There are four motivation elements: 1) Goal, 2) Principle, 3) Requirement, and 4) Constraint
A goal is defined as an end state that a stakeholder intends to achieve. Goals are generally expressed using qualitative words:
In principle, a goal can represent anything a stakeholder may desire, such as:
- a state of affairs
- a produced value.
Examples of goals are:
- Increase profit
- Reduce waiting times at the helpdesk
- Introduce on-line portfolio management
- Goals can also be decomposed; e.g., “increase profit” can be decomposed into the goals “reduce cost” and “increase sales”.
- However, it is also very common to associate concrete objectives with goals, which can be used to describe both the quantitative and time-related measures
- Essentially, goals should able to be described their desired state, and when they should be achieved.
Example – Goal Concept
The ArchiMate diagram below illustrates the goals for modeling the assessments of the driver Costs:
- The applications costs and the costs of employees are too high.
- The former assessment is addressed by the goals Reduce Maintenance Costs and Reduce Direct Application Costs (of usage).
- The latter assessment is addressed by the goal Reduce Workload Employees, which is decomposed into Reduce Manual Work and Reduce Interaction with Customer.
A principle is defined as a normative property of all systems in a given context, or the way in which they are realized.
Principle vs Requirement
Similar to requirements, principles define intended properties of systems, but they are different in scope:
- A principle is broader in scope and more abstract than requirements. A principle defines a general property that applies to any system in a certain context.
- A requirement defines a property that applies to a specific system.
In other words, a principle needs to be made specific for a given system by means of one or more requirements, in order to enforce that the system conforms to the principle. Principles are intended to be more stable than requirements in the sense that they do not change as quickly as requirements may do.
For example, the principle “Information management processes comply with all relevant laws, policies, and regulations” is realized by the requirements that are imposed by the actual laws, policies, and regulations that apply to the specific system under design.
Principle vs Goal
Principles are strongly related to goals and requirements. A principle is motivated by some goal. Organizational values, best practices, and design knowledge may be reflected and made applicable in terms of principles.
The principle provides a means to realize its motivating goal, which is generally formulated as a guideline. This guideline constrains the design of all systems in a given context by stating the general properties that are required from any system in this context to realize the goal.
the principle “information management processes comply with all relevant laws, policies, and regulations” may be motivated by the goal to maintain a good reputation.
Motivation Concept Diagram Example:
The ArchiMate below illustrates the use of principles:
- Principle Systems Should be Customer Facing is modeled as a means to realize the goals Reduce Interaction with Customer and Reduce Manual Work.
- The principle is further specialized into the requirements Provide Online Portfolio Service and Provide Online Information Service to apply the principle to the actual systems (architecture) under design.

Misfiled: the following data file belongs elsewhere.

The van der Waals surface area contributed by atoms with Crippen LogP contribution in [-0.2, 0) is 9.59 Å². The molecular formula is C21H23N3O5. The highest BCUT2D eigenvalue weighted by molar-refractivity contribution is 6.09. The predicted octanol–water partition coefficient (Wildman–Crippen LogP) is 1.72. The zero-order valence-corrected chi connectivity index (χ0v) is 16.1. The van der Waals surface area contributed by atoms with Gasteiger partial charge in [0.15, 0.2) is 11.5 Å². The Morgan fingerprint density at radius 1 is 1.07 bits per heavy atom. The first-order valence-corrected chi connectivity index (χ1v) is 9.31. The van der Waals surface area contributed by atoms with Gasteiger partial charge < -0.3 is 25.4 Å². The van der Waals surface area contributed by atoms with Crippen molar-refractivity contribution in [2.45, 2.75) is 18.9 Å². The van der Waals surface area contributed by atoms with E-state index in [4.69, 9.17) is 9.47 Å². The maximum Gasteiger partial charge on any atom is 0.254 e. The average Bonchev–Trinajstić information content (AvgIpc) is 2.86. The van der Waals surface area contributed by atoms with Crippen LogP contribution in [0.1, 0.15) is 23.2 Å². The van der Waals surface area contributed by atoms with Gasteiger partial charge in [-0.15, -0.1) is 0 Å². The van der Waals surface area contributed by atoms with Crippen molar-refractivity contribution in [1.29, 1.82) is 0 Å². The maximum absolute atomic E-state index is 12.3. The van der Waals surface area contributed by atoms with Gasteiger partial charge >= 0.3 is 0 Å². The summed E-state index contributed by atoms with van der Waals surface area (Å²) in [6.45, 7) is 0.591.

Requirements model the properties that are needed to achieve specified by the goals. In other words, requirements represent the “means” to realize goals. A requirement is typically defined as a statement of need that must be realized by a system.
Goal and Sub-goal
As mentioned before, goals can be realized by requirements that assign these properties to the systems.
During the design process, goals may be decomposed until the resulting sub-goals are sufficiently detailed to enable their realization by properties (requirements) exhibited by systems.
ArchiMate Example – Requirement Concept
- The ArchiMate diagram below illustrates the decomposition of goals towards requirements.
Interpreting The Diagram
- The goals Facilitate Self-Service and Make Customer Interaction More Effective result from the successive decomposition of the goals Reduce Workload Employees and Reduce Interaction with Customer.
- The goal Facilitate Self-Service can be realized by the alternative requirements Provide Online Portfolio Service and Provide Online Information Service.
- Both requirements are realized by some software applications. In addition, the requirement Provide Online Portfolio Service may realize the goal Improve Portfolio Management.
- Alternatively, this goal can be realized by assigning a personal assistant to each customer.
A constraint is defined as a restriction on the way in which a system is realized.
Requirement vs Constraint
In contrast to a requirement, a constraint does not prescribe some intended functionality of the system to be realized, but imposes a restriction on the way in which the system may be realized. This may be a restriction on the implementation of the system
- Specific technology that is to be used
- Restriction on the implementation process (e.g., time or budget constraints).
Example ArchiMate Diaram – Constraint
For the realization of a new portfolio management application, two constraints are imposed, as shown in the model below:
- In consideration of the cross-platform requirement – the realization of the application Java should be used
- The budget of the implementation project is limited to 500k Euro
Other ArchiMate Resources: